Sprint Planning Template
Prepare for your next sprint with this sprint planning agenda template. Review goals, define scope, and make decisions collaboratively.
Stay agile with better sprint planning
Sprints are sections of work with defined goals and deliverables broken out into digestible pieces to fit the capacity of the team. Sprints can last anywhere from a week-long to a month, and this allows for teams to quickly pivot should changes occur.
Keep track of the 'what' and the 'why'
Having agreement and alignment on what will be completed and how the work will be accomplished helps to provide predictability in planning and visibility for stakeholders.
Sprint Planning Agenda
Sprint planning meetings are a critical part of engineering and creative teams. A sprint planning meeting agenda can greatly facilitate collaborative sessions. The objective of sprint planning meeting is to break up tasks into easily manageable parts that the team can complete. Sprints last anywhere from a week to a month.
Using a sprint planning template can greatly facilitate the meeting because they use a sprint planning checklist to ensure all topics are covered. The following is the main agenda for sprint planning meeting checklist:
- Define the sprint’s scope by examining the project backlog.
- Establish the sprint’s goals.
- Take inventory of every team member’s capacity by breaking down each project into estimated hours needed or story points.
- Break each project into tasks.
- Update the project management team will break out each project into tasks and usually update their project management software with these tasks, owners, descriptions, and other resources.
A template for more efficient sprint planning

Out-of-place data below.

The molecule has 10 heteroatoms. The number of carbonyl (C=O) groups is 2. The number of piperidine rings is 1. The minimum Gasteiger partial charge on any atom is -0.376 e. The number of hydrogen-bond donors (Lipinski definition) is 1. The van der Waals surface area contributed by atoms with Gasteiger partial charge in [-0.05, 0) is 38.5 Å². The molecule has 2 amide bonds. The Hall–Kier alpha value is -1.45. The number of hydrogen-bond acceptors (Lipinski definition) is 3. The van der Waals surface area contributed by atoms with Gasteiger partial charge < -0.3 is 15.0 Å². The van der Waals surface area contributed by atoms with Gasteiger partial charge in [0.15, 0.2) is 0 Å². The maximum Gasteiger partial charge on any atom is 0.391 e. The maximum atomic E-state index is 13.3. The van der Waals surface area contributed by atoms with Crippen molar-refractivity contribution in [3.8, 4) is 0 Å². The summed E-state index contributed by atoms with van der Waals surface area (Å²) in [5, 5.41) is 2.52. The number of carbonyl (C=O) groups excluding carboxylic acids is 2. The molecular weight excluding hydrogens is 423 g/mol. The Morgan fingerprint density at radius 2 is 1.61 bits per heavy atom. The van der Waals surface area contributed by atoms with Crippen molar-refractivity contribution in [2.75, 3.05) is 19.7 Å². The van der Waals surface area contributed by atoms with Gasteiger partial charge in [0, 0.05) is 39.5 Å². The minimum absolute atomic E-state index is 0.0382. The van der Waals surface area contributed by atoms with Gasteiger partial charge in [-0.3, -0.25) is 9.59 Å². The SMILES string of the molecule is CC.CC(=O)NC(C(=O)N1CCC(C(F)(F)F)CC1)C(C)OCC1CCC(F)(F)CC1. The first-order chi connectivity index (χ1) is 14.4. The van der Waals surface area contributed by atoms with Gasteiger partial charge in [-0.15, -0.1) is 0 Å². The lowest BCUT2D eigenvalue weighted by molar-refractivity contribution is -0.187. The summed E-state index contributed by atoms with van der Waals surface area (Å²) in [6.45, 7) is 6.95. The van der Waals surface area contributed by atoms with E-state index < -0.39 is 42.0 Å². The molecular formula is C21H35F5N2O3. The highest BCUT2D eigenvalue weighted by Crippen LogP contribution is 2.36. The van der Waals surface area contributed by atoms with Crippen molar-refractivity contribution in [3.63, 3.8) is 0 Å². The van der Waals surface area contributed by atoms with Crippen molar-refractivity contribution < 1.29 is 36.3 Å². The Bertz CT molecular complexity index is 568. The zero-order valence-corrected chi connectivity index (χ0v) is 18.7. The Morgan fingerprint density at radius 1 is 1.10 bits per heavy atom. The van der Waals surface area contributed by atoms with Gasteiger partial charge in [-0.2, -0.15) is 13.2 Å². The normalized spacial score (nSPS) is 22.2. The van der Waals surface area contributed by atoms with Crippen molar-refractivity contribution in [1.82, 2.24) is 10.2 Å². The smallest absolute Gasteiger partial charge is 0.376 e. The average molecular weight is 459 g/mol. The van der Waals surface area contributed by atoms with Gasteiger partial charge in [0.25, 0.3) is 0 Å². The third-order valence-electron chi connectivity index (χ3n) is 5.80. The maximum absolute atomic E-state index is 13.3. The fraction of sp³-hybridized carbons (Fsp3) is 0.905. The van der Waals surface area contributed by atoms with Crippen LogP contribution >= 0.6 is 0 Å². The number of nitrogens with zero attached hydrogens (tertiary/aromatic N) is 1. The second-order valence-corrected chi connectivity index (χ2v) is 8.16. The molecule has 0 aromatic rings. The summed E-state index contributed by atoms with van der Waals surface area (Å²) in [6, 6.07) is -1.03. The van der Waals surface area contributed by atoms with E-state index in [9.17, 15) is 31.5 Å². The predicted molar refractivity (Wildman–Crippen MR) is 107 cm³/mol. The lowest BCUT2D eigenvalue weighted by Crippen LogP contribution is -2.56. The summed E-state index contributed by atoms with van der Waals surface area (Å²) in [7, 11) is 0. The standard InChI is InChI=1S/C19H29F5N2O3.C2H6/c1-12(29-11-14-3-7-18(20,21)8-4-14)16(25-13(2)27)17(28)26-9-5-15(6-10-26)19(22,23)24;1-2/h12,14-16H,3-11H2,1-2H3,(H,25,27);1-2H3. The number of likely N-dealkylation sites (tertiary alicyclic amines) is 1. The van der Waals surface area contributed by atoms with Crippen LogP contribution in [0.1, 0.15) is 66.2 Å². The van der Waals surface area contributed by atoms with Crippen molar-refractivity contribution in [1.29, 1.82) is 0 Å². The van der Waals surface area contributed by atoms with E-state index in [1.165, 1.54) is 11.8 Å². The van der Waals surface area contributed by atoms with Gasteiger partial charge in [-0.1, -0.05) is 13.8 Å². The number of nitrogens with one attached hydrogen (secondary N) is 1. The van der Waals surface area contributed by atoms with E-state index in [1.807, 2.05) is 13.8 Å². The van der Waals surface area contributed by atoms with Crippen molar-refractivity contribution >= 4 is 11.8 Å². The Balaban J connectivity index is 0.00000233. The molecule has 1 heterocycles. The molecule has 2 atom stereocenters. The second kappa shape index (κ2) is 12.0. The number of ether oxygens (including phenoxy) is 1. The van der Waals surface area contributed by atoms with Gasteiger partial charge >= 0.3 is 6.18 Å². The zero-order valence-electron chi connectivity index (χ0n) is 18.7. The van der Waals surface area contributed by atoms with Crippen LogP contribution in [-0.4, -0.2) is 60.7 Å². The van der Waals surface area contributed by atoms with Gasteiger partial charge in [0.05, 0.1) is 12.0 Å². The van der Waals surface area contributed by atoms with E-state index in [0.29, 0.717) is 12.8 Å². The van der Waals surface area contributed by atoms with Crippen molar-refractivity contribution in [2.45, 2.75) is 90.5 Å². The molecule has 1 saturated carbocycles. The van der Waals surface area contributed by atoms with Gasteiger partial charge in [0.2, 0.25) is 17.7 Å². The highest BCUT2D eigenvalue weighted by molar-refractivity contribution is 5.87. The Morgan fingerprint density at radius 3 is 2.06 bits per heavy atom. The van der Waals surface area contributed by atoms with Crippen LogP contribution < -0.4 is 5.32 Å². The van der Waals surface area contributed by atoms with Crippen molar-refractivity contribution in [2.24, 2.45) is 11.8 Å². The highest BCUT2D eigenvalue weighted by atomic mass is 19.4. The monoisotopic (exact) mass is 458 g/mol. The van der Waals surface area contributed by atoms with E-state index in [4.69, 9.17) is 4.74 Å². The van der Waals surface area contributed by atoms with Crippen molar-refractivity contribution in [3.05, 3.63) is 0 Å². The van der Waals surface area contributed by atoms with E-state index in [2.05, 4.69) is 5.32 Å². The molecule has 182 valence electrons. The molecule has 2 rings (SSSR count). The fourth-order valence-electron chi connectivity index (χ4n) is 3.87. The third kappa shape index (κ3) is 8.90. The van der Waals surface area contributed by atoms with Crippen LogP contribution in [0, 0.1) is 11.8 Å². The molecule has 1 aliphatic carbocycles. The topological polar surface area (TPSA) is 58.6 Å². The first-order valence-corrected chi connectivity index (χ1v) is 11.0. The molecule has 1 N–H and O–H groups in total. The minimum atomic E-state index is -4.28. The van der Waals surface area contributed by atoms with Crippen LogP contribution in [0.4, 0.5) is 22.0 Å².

Following the retrospective of the previous sprint, every sprint planning meeting should first examine the project backlog to discuss the overall goal of the sprint period. This helps to define the scope of the sprint. From there, the team needs to take inventory of capacity from every team member. This is often done by breaking down projects into story points or estimated hours of work. Finally, with the goals defined, projects selected, and capacity identified, the team will break out each project into tasks and usually update their project management software with these tasks, owners, descriptions, and other resources.
Try these sprint planning tips
Since these meetings are so regular, teams should look for ways to make them fun and engaging. Some ideas include, asking everyone to bring one new project idea to the table (give awards for “quickest win” or “most out-of-the box”), inviting a customer or client to speak and field questions, or switching story points and estimated hours with something tangible or silly, like ‘tacos’ where you give ‘tacos’ to each team member representing the story points he or she will be responsible for.